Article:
The adult giraffe shares a lot of similarities with an individual who has been sober for an extended period of time. In order to achieve years of sobriety, we have learned a lot about ourselves. We are more self-aware and resilient than before. Like Dude, we are skilled and equipped to handle many of the challenges that everyday life throws our way. We have instincts, knowledge, and reliable resources. But just like a mature giraffe, we must remain alert and aware of potential dangers. We must be on the watch for threats to our sobriety and make daily efforts toward relapse prevention. Too much confidence can land us in precarious situations.
Recovery from addiction is not the only way to relate to the giraffes. Certainly we can all relate to the process of growth and healing. The dynamics of healing from just about any adverse life experience can be reflected in this metaphor. Getting through a painful breakup, recovering from a severe illness or injury, moving to a new school/job/town, grieving, and so many of life’s challenges take on a similar progression.
My invitation to you is to reflect on these three paintings and their messages. Which painting do you connect with the most at this point in your life? How can you use that awareness to help you be health, safe, and fulfilled?
A Message from the Artist
The three giraffe paintings are the work of artist and writer Amy Jacomet from the Miami Valley. You can find some of her commissions on display at Dayton Children’s Hospital. A courageous woman with a strong sense of spirituality, Jacomet shares her faith through her art. Here is a bit of her story:
“A type 1 diabetic at age 10, I found myself blind, with kidney failure and desperately needing an organ transplant at age 26. By 28, I received two healthy new organs and had regained some of my sight; however, I was left with the inability to see colors correctly.
I went back to my roots of art many years after that and took to painting. At that time, I wanted to find a way to glorify God through my work. He had shown me so much love through my valley and I wanted to return that love to Him.
After a quick prayer and creating my first painting, I heard Him say that He wanted His messages on the back of my work. I didn’t know what that meant until He gave me my first message and then placed it in the perfect person’s hands.
Since then, I have been creating pieces for Him to show this world His great love.
He has used my “inability” to see colors and detail to show His ability. I have felt so honored and blessed to be on this amazing journey with Him.”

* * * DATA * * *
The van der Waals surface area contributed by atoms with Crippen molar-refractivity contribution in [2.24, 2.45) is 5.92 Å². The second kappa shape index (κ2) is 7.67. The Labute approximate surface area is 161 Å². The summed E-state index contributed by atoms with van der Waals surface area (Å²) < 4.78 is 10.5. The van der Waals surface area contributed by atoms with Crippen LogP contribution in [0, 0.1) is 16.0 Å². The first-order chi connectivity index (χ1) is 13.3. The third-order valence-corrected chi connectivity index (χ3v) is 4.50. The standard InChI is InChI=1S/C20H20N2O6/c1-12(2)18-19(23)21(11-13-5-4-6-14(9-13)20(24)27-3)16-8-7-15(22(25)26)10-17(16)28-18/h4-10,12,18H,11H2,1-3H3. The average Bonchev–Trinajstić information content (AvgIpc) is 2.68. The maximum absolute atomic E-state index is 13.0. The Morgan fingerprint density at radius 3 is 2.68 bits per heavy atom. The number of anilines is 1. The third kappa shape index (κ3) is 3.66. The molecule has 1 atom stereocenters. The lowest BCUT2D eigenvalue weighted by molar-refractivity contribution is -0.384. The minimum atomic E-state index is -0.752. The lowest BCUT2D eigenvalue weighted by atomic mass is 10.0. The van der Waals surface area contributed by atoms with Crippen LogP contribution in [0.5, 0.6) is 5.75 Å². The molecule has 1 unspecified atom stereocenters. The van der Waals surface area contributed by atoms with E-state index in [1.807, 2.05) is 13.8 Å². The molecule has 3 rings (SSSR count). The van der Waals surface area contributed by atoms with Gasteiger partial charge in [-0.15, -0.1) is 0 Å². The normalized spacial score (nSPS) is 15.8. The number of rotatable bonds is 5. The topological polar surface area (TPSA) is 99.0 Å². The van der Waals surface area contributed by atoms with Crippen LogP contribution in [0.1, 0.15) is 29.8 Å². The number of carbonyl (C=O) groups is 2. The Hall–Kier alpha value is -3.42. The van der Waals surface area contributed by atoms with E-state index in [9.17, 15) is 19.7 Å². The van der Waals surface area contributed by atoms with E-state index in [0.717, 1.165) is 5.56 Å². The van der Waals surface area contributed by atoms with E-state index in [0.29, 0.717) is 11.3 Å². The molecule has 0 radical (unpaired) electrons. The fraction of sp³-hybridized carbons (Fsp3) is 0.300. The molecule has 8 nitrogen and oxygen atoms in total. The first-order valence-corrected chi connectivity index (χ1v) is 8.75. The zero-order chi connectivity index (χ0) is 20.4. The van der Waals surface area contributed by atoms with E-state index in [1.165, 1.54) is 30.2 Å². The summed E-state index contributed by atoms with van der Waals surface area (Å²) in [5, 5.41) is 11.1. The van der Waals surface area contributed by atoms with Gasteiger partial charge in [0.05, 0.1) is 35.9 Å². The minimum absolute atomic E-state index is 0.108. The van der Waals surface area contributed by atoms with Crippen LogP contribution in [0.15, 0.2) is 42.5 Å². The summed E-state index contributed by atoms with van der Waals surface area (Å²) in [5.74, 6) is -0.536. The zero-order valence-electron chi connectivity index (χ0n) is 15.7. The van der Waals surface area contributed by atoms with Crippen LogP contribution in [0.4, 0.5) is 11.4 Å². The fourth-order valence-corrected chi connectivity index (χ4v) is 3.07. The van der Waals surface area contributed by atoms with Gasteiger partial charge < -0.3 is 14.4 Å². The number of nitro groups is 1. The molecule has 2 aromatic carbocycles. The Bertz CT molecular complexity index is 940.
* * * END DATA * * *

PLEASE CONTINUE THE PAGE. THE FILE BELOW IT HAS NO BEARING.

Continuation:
Below are the messages Jacomet inscribed on the back of each of the giraffe paintings.
A journey awaits you. Do not be afraid to step into the unknown or unseen. Instead, know that I have already gone before you, and I am patiently extending My hand to pull you up out of your debris. The past is the past and you are no longer bound to it. Be of good courage and take the first step. I promise I will be by your side. I am leading you to a land of prosperity, so take My hand, child, and allow Me to be your guide. I know you are fearful, and I know you feel unsure. But know that I would not call you out of your dry and desert land if I didn’t have a plan and a purpose. You were created for great things. Believe these things I say to you. You haven’t yet seen your best days. They lie ahead. Now venture out and take this journey with Me. I promise you will not be disappointed. I have so much ahead of you as you draw near to Me. Take one step at a time. I promise you will get there. Take that first step. I am waiting to embrace you in My loving arms and show you the person you were created to be. Trust Me. I have you.
You’re experiencing so many new things and being tested in new situations and circumstances. Keep your eyes focused on Me like never before. Allow me to lead you on the path to the mountaintop. You’ve exited the valley and are growing by leaps and bounds, but do not forget about Me and all that I have done for you. I am still working My will and purpose for your life, shaping you along the way. Allow Me to mold you. Allow Me to show you the way to your victory. You will conquer all. Just be patient and do not rush ahead. There is a time and place carved out especially for you. It has been set aside and you have been set apart. Be patient in your process and see what I can and will do in and through you. You will be in awe when you see My plan unveiled before your eyes. Trust Me.
You are bold and courageous, strong and enduring. You have shown great perseverance on your journey. Taking on battle after battle and conquering all that has tried to rise up against you. You have overcome and come to a place of victory. Be very proud of what you have accomplished. You have refused to give up and met every obstacle placed before you with great courage. You didn’t give up when times got tough. Even when you’ve been knocked down, you’ve gotten back up and continued on the path that has led you to success. Congratulations. Be very proud of who you’ve become. Be very proud that you have withstood the test of time. What was once a valley for you has now become a testimony. Never forget where you came from, as it will keep you humble, but always look toward your future. It is so bright, and you are going to embark on many amazing things and opportunities. Always see yourself as I see you. When you look in the mirror, be grateful for you position in life. When I place others on your path, use your discernment and seek My face in knowing who and how to help. I have brought you through this journey for a reason and a purpose. You have not been forgotten. You will be honored. Keep walking forward with your eyes on Me, and know that I hold your destiny in the palm of My hand. I will never let you down.